When Andy first got in touch regarding his new book I was intrigued by the concept of a paranormal book which contained a collection of stories from what I consider to be one of the most reliable forms of evidence – Police Statements.
CUCKOO BUSH, near Gotham, tradition says, was planted or set to commemorate a trick which the inhabitants of Gotham put upon King John. The tale is told thus King John, passing through this place towards Nottingham, intending to go over the meadows, was prevented by the villagers, they apprehending that the ground over which a king passed was for ever after to become a public road.
Penny Loaf Day in Newark-on-Trent dates back to the English Civil War (1642–1651) and a local man named Hercules Clay, who lived in Market Place (next to the Town Hall).
Clifton Hall is a Georgian style Grade I listed building and ancestral home of the Clifton family. The building recently attracted a reputation in the national media of being haunted after Anwar Rashid, the millionaire owner of Clifton Hall and his family fled the premises, apparently driven out by its ghosts.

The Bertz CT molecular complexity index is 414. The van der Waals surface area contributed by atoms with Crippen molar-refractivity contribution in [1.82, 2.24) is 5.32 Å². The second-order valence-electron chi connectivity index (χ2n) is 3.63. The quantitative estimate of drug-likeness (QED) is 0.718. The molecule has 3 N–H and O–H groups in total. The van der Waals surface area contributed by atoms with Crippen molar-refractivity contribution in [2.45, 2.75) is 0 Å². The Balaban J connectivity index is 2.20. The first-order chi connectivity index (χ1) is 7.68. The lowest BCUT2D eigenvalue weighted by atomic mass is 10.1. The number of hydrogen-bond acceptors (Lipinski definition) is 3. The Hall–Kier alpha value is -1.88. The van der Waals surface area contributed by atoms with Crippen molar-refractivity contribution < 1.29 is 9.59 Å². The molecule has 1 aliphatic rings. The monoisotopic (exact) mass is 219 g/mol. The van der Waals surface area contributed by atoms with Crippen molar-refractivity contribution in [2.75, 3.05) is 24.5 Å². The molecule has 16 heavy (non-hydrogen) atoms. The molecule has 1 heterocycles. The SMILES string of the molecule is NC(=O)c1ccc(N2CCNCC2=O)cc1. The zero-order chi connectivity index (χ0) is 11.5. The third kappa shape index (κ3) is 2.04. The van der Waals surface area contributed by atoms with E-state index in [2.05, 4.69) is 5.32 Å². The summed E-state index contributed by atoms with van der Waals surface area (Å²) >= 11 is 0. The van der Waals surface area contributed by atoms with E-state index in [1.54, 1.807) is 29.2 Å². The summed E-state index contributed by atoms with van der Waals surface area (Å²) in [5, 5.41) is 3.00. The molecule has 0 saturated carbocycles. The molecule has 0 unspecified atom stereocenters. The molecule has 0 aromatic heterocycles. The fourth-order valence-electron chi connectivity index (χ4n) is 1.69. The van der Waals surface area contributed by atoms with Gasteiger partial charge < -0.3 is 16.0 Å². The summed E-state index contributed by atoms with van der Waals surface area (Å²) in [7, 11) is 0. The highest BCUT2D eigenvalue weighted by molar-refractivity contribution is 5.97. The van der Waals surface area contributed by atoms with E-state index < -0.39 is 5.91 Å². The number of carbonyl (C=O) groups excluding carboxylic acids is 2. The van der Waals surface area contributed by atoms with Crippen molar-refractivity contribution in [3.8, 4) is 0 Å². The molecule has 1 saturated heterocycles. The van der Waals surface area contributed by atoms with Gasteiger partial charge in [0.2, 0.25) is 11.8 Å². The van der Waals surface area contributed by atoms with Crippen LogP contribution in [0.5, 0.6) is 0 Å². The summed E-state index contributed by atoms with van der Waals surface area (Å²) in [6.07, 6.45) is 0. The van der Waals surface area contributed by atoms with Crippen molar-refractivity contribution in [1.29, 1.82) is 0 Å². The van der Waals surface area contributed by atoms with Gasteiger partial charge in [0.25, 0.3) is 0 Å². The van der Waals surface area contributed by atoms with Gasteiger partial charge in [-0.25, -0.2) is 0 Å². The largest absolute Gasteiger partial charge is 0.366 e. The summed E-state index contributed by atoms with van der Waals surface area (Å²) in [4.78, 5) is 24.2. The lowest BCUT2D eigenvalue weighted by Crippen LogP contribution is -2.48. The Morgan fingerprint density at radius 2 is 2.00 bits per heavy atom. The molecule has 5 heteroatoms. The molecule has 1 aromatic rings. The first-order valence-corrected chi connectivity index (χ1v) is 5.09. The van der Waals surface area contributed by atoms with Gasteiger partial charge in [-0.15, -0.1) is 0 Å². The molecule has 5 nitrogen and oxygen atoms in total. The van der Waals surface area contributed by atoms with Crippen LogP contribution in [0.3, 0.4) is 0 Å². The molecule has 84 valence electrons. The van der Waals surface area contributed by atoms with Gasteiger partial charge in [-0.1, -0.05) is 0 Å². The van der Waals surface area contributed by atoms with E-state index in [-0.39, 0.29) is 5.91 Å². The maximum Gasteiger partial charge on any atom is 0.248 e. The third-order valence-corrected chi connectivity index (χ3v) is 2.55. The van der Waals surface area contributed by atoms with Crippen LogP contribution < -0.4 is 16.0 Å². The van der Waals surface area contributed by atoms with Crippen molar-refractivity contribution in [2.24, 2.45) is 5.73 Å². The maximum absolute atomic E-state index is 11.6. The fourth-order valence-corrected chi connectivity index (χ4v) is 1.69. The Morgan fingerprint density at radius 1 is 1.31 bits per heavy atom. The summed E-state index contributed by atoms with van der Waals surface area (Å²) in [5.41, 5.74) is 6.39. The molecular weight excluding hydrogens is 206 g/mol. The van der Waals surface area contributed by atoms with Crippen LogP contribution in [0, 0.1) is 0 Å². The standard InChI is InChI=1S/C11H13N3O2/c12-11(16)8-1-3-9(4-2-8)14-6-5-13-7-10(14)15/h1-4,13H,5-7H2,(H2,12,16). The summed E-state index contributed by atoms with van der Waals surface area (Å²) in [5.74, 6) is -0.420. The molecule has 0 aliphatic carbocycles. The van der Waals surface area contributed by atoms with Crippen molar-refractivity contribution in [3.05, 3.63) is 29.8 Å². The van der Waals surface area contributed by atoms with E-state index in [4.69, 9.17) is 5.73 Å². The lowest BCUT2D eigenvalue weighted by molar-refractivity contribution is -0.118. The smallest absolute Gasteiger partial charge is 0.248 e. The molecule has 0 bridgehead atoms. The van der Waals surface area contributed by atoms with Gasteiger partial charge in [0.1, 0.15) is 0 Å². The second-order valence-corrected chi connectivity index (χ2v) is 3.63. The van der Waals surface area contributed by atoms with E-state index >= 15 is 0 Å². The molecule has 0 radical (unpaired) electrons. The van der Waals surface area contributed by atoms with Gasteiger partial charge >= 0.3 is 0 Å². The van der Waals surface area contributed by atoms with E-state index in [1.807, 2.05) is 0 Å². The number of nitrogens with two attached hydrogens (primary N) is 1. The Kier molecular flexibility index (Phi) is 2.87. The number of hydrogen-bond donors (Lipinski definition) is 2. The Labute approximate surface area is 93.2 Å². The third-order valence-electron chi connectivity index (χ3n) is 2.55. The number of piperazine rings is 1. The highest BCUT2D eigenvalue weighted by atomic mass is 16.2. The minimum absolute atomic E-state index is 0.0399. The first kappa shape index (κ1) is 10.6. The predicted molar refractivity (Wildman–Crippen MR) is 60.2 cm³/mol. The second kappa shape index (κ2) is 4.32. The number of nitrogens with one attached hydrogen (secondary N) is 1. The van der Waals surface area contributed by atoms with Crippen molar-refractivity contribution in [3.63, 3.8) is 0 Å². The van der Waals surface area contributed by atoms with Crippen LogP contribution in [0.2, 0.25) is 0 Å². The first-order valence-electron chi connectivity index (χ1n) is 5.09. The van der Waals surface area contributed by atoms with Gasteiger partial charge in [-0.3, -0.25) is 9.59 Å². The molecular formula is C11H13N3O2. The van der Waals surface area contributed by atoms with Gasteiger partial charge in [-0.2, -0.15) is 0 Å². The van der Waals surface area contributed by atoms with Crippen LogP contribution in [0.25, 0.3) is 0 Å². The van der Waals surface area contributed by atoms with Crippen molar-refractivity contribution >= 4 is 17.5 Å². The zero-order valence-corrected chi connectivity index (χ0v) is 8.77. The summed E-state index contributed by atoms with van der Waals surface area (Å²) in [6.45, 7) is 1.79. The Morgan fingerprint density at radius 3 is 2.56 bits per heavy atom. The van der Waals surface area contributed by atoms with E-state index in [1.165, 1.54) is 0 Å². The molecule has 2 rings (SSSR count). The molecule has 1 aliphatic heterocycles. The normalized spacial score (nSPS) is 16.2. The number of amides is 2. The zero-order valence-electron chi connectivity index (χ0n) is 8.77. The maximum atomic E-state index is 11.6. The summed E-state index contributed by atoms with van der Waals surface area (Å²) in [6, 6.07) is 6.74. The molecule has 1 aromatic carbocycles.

Newstead Abbey is a former Augustinian Priory which was taken over by the Crown during the Dissolution of Monasteries. It later became property of the Barons Byron: the best known member of this family is of course the eccentric and highly gifted George Gordon Byron, 6th Baron Byron (more often known as Lord Byron), but many other colorful characters trampled the Abbey’s lawns.
This is one of Britain’s most ancient drinking establishments dating back to 1189AD when King Richard I (The Lionheart) was crowned. The name of the pub (known as ‘The Pilgrim’ before 1799) relates to this era and the third crusade which King Richard supported in 1190AD. It is thought that this pub may have been used by knights from Nottingham Castle before departing to the Holy Land.